Thursday, September 16, 2010

Deleting Images Forever / Screen Saver for Photographers

Dear Gary,
I am very much enjoying your posts, and as always, they inspire me to pick up my camera (aging but still wholly capable KM-7D) and get snapping.

Now, then ... given the deluge of shots the digital age imposes on us, a blog post on post-processing workflow to get things down to a manageable number would be VERY much appreciated!!!  I know, I know ... start with a glasses off, thumbnail view and take it from there.   But WHERE to take it?  Thumbnail view gives a good starting point with respect to composition & lighting, etc., but so much can be done in post production (especially with RAW files) that I wonder sometimes how to select between a half-dozen very similar shots.  What should a basic keep/discard-rank decision heirarchy look like to make this efficient and unplug the front end of the post processing workflow ... and unclutter my folders?  I've heard that stacks are useful, but then aren't you simply keeping second rate photos that should simply be discarded?  I haven't managed to develop an effective, cut-throat process to help me let go of the also-rans.  I'm sure that other readers face this same hurdle, where you probably do this in your sleep. 

All the best,
   - Brian

Hi, Brian!

You ask a big question.  It's tough to select one best shot out of a dozen that are similar... but you must choose one.  Don't make the mistake I see others do and post all 12 to your online gallery... all you do is bore the viewer.  Make every image stand out as unique.  Can't decide?  Throw a dart.  Nobody else will know that you had others.  Nobody else needs to.

At the end of Day 2 of my seminar I do talk about post-processing (tweaking / editing) images to take them from good to really good, but I do not discuss workflow.  Mainly because I haven't mastered it myself.  Usually I just select my winners, tweak them a little if I need to, post them to the website, and then move on.  I generally don't delete my "non-winners", for a number of reasons:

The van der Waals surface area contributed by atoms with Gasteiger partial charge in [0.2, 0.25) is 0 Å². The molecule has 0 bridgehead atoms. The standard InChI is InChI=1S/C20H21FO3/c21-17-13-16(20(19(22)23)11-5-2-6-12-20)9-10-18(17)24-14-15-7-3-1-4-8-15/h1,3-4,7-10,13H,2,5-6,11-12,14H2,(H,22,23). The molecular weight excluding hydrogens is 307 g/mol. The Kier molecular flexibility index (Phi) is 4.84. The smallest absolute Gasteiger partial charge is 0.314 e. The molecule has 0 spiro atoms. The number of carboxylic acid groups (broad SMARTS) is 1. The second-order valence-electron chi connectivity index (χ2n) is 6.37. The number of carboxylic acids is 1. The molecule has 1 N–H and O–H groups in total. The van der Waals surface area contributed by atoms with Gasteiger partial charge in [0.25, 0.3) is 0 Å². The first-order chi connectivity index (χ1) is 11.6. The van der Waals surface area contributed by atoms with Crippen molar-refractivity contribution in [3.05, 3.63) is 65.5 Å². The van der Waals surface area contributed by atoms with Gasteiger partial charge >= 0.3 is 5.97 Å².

1) Storage is now insanely cheap.  $120 can now buy you a 2TB drive!

2) Many times my wife prefers shots that I don't.  Doesn't make sense to limit one's options.

3) Over time, even my one-offs (what you call "also-rans") increase in value, especially if they are of family members, or of places whose appearance changed over time.  (See my blog post over statues of Lenin in the former Soviet Union.)  I run a screen saver on my computer that displays random pictures on my hard drive, and even my old rejects trigger a positive memory (and often I find I like images that I had previously rejected).  (It's a screensaver for photographers... more on that below).

4) No deletions, no anguish! :-)

Not deleting images also makes a great deal of business sense.  It just takes too much bandwidth to go through and decide that an image I've captured will never be valuable to anybody in the future.  I actually tried it once... I took an entire day to go through and weed out / delete images.  Saved maybe 5 GB of disk space... BUT KILLED A DAY THAT I COULD HAVE USED TO BE PRODUCTIVE AND EARN MONEY.  It's no longer an issue with me.  Unless it's out of focus or insanely bad, it gets kept.

I hope this helps (even a little!)


Screen Saver for Photographers (and it's FREE!)

We all know that screensavers are obsolete - modern LCD screens don't face the "burn-in" problems that the old CRTs once had, but yet people still use screen savers.  (No harm in that - actually, some people have found a way to put those idle CPU cycles to good use for humanity!  One of my favorites is